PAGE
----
This is the title of an important symposium piece by Eisha Jain published by the Stanford Law Review, in which she urges that “racial reckoning in policing” include consideration of the negative credentialing effect of arrest records. Using the sociological framework of “marking,” Jain shows how unjustified arrests “both magnify and conceal race-based discrimination.” She argues that “Reckoning with race in the criminal justice system requires recognizing that the problem is not just the police: It is with a legal regime that entrenches racial subordination through criminal records.”
The good news is that many of the criminal record reforms of the last several years provide for automatic or expedited expungement or sealing of non-conviction records. (See our 50-state chart on “Process for expunging or sealing non-convictions” and our Model Law on Non-Conviction Records recommending automatic expungement.) But the bad news is that even the laws streamlining the sealing of non-conviction records in two dozen states frequently fail to extend to records of uncharged arrests, which can linger in police files and repositories long after court records have been sealed. In the hands of police agencies, they may lead to further policing abuses. Disseminated through background checks and the internet they limit employment, housing, and other opportunities. When considering how to neutralize the effect of non-conviction records, jurisdictions must concern themselves with this neglected source of racial inequity.
Here is the abstract of Professor Jain’s article:
This Essay argues that racial reckoning in policing should include a racial reckoning in the use of criminal records. Arrests alone—regardless of whether they result in convictions—create criminal records. Yet because the literature on criminal records most often focuses on prisoner reentry and on the consequences of criminal conviction, it is easy to overlook the connections between policing decisions and collateral consequences. This Essay employs the sociological framework of marking to show how criminal records entrench racial inequality stemming from policing. The marking framework recognizes that the government creates a negative credential every time it creates a record of arrest as well as conviction. Such records, in turn, trigger cascading consequences for employment, housing, immigration, and a host of other areas. The credentialing process matters because it enables and conceals race-based discrimination, and because a focus on the formal sentence often renders this discrimination invisible. This Essay considers how adopting a credentialing framework offers a way to surface, and ultimately to address, how race-based policing leaves lasting marks on over-policed communities.
See the full essay here.
On Monday, the CCRC posted the abstract of an extensive new law review article, Prosecuting Collateral Consequences, 104 Georgetown L. J. 1197 (2016). The article, by a brand new University of North Carolina Law Professor, Elisha Jain, argues that new awareness of the collateral consequences of criminal conviction has extended the largely unreviewable discretion of public prosecutors into civil public policy decisions like deportation and licensing.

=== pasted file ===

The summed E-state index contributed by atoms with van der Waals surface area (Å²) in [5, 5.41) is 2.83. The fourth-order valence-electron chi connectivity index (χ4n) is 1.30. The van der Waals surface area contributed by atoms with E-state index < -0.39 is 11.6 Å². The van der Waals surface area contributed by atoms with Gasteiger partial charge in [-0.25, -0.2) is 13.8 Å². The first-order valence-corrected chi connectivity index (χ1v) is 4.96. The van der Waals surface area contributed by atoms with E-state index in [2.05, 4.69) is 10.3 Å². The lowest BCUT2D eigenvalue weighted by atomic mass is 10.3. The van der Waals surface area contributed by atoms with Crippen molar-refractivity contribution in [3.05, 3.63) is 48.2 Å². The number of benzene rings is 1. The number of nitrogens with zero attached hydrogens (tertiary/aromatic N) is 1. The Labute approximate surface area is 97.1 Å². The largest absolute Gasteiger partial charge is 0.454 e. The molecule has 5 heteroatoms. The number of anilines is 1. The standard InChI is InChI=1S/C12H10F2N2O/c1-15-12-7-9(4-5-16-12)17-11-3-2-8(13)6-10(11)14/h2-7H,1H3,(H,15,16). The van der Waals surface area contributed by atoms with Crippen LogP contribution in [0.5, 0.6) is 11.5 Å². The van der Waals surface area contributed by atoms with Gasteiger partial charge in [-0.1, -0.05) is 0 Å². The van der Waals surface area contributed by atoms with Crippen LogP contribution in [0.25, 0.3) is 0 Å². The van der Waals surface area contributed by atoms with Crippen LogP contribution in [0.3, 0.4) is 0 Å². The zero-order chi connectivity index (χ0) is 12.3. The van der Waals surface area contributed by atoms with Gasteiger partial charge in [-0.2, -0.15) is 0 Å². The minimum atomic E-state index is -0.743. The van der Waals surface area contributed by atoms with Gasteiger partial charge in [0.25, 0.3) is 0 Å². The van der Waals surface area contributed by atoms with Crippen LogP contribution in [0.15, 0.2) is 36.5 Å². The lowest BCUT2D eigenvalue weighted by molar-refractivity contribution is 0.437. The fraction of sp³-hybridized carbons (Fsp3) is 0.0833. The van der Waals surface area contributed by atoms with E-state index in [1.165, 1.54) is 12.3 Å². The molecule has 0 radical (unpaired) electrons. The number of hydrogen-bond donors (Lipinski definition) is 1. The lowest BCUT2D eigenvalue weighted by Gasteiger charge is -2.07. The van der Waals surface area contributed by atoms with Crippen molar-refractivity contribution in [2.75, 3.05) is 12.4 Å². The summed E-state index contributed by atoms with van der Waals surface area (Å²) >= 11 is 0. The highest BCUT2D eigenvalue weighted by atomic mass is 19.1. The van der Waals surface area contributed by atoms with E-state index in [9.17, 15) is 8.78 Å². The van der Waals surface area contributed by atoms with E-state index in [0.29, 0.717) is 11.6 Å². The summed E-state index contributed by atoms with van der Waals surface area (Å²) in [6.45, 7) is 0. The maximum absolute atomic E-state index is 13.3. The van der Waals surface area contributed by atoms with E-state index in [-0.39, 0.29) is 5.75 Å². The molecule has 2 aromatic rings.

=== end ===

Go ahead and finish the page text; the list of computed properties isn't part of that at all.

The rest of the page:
This should not be news to anyone who has followed the developing scholarship in the field, but it is a point worth making at some length. The article makes unmistakable a point that is only now emerging among many participants in the criminal justice system: that because the collateral consequences of conviction are often, particularly as to minor crimes, more important than the direct consequences of conviction, sophisticated defense lawyers, prosecutors, and judges will make negotiating about collateral consequences a central feature of the plea bargaining process.
A new article published in the Georgetown Law Journal argues that collateral consequences are becoming a valuable tool for prosecutors in the plea bargaining process, enabling them to leverage their existing power to control the outcome of criminal cases. In Prosecuting Collateral Consequences, Eisha Jain of the University of North Carolina law faculty attributes this trend to a new awareness of collateral consequences made possible by initiatives like the National Inventory of the Collateral Consequences of Conviction, which show that even minor convictions can trigger serious civil penalties. She explains the “structural incentives” that offer prosecutors an opportunity to avoid or trigger important civil penalties, or to bargain for enhanced criminal penalties in exchange for circumventing a particularly unwelcome collateral consequence (like deportation or eviction).
Jain concludes that, for some prosecutors, “enforcing collateral consequences serves as an administratively efficient substitute for a criminal conviction” and a way to “promote their own policy preferences.” In this fashion, prosecutors’ largely unreviewable discretion is extended to “an array of legal consequences, regulatory policies, and public interests.”
Eisha Jain, a fellow at Georgetown Law Center, has posted on SSRN an important and (to us) alarming article about the extent to which mere arrests are beginning to play the same kind of screening role outside the criminal justice system as convictions. In “Arrests as Regulation,” to be published in the Stanford Law Review in the spring, Jain argues that arrests are increasingly being used systematically as a sorting and screening tool by noncriminal actors (including immigration authorities, landlords, employers, schools and child welfare agencies), not because they are the best tool but because they are easy and inexpensive to access.